The first thing most people think of eating when they need more potassium is a banana. According to the USDA Nutrient Database, single, medium-size banana, about 7 inches long has 422 milligrams (mg) of potassium. Now, I love bananas, and in order to get our recommended daily 4,700 mg of potassium* from bananas only, we would have to consume over 10 bananas every day. That’s a lot of bananas!
Before grabbing all those bananas, here are 11 other whole plant-based foods with even more potassium than a banana:
Baked potatoes (with skin) top this list with over 1,600 mg of potassium in each large (3-4 ¼” diameter) potato! For example, a large russet potato has 1,644 mg, a large red potato has 1,630 mg, and a large white potato has 1,627 mg of potassium!
2. Yams and Acorn Squash
Yams and acorn squash are also high on this list. One cup of yam flesh, cut into cubes packs 911 mg of potassium, more than twice the potassium in a single medium-size banana. And coming in a close second, one cup of acorn squash cut into cubes has 896 mg of potassium!
3. Sweet potatoes
A medium baked sweet potato that’s about 2” in diameter and 5” in length has 542 mg of potassium. These are great with a meal and also make a delicious and handy snack. Simply prick the skin several times and place them in the oven at 400 °F for 45 minutes, or until tender when pricked with a fork.
A half cup of shelled, boiled edamame, one of my favorite snacks, has 443 mg of potassium. I find it easy to have more than a half cup of this quick, easy, and nutritious treat! A cup of firm tofu that’s prepared with calcium sulfate, the common source of calcium in tofu, has 598 mg of potassium and a cup of tempeh, or fermented soy beans, has 684 mg of potassium. Try making a quick and simple miso soup by adding about ¼ cup of miso, a package of firm tofu, drained and cut into ½” cubes, and ¼ - ½ cup of dried seaweed into about 6 cups of boiling water. Simmer for 1-2 minutes and serve.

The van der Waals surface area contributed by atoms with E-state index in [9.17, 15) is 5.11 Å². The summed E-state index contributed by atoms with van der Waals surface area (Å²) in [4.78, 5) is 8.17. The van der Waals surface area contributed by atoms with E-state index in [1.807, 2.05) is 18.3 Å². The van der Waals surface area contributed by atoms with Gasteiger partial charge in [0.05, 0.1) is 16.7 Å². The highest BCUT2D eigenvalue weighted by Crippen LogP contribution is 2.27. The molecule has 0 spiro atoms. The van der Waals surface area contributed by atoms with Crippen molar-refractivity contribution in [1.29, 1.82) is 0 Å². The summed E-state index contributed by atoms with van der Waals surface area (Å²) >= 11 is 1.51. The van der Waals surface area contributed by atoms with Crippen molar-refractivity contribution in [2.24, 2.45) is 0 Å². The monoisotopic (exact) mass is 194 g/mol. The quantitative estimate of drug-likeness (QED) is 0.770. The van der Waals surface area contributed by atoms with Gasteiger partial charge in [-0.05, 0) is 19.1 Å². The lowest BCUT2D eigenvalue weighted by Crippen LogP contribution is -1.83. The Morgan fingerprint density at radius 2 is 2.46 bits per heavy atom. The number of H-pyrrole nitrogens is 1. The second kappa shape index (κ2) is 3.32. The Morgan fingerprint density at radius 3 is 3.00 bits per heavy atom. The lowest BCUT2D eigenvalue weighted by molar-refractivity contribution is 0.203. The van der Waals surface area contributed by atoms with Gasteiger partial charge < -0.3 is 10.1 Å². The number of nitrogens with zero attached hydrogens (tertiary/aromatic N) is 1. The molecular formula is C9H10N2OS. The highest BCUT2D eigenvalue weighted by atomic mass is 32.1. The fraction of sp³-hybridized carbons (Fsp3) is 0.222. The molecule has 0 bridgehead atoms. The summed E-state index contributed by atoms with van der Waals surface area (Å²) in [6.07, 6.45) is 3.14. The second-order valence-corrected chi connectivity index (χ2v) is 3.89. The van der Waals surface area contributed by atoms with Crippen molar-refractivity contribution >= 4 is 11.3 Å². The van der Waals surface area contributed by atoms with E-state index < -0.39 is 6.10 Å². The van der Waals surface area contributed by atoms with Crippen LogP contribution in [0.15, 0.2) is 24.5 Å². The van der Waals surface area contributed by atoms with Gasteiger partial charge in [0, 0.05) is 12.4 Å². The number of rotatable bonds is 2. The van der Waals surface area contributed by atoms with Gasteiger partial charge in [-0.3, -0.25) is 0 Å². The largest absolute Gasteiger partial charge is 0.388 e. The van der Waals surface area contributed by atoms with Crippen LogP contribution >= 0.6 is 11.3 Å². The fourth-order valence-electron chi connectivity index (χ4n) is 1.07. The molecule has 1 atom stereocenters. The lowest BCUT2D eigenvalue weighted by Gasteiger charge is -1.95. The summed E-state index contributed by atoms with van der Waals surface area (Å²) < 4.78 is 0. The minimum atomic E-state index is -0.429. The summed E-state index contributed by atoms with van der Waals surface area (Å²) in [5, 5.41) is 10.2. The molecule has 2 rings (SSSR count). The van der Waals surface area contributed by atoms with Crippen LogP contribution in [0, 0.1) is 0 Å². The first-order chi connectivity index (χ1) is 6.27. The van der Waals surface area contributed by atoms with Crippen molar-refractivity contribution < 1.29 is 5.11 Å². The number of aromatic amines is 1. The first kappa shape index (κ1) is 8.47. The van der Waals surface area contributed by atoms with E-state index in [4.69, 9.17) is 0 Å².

5. Sun-Dried Tomatoes
A half cup of sun-dried tomatoes has 463 mg of potassium. Sun-dried tomatoes are delicious and can be added to foods such as soups, salads, sauces, and sandwiches, either as is (dried) or reconstituted by soaking in water. Avoid sun-dried tomatoes packed in oil to protect your arteries.
This tasty snack has 618 mg of potassium in a half cup of seedless raisins. Not only do raisins make a great snack, they are a great addition to salads, soups, cereal (hot and cold), and baked goods.
7. Unsweetened Cocoa Powder
I’ll bet you never thought about unsweetened cocoa powder having lots of potassium. In fact, half a cup of unsweetened cocoa powder has 656 mg of potassium. Not that you will consume half a cup in one sitting, you can sprinkle a tablespoon of unsweetened cocoa powder over your banana and add another 82 mg of potassium to your banana.
Cooked beat greens and Swiss chard come in at the top of the greens. A cup of cooked beet greens has 1,309 mg and the same amount of Swiss chard has 961 mg of potassium. These greens are delicious in salads, in soups, blended in sauces, or just sprinkled with a nice balsamic vinegar.
While beans are a great source of potassium in general, a half cup of some beans have even more potassium than a medium banana, and a full cup of pretty much all beans come in at over 422 mg of potassium. Red beans, white beans, and lima beans weigh in at 612, 502, and 485 mg per half cup respectively. And black beans, pinto beans, kidney beans, and navy beans, for example, come in at 801, 746, 717, and 708 mg of potassium per cup. Beans are great with a whole grain such as brown rice in a burrito or a bowl, and make a great, hearty addition to soups and salads.
A single avocado has 690 mg of potassium. Try making guacamole by adding fresh roasted chiles, onions, and garlic, adding avocado slices to toast or a sandwich, or adding avocado cubes to a salad.
Sunflower, pumpkin, and squash seeds are a great source of potassium. Each half cup of dry roasted sunflower seeds has 544 mg of potassium while each half cup of dried pumpkin & squash seeds has 522 mg of potassium. Seeds are great sprinkled over cereal, over salads, or to add crunch to other dishes, and also make a great snack.
*Dietary Reference Intakes (DRIs): Estimated Average Requirements, Food and Nutrition Board, Institute of Medicine, National Academies.
Potassium values from the USDA nutrient database.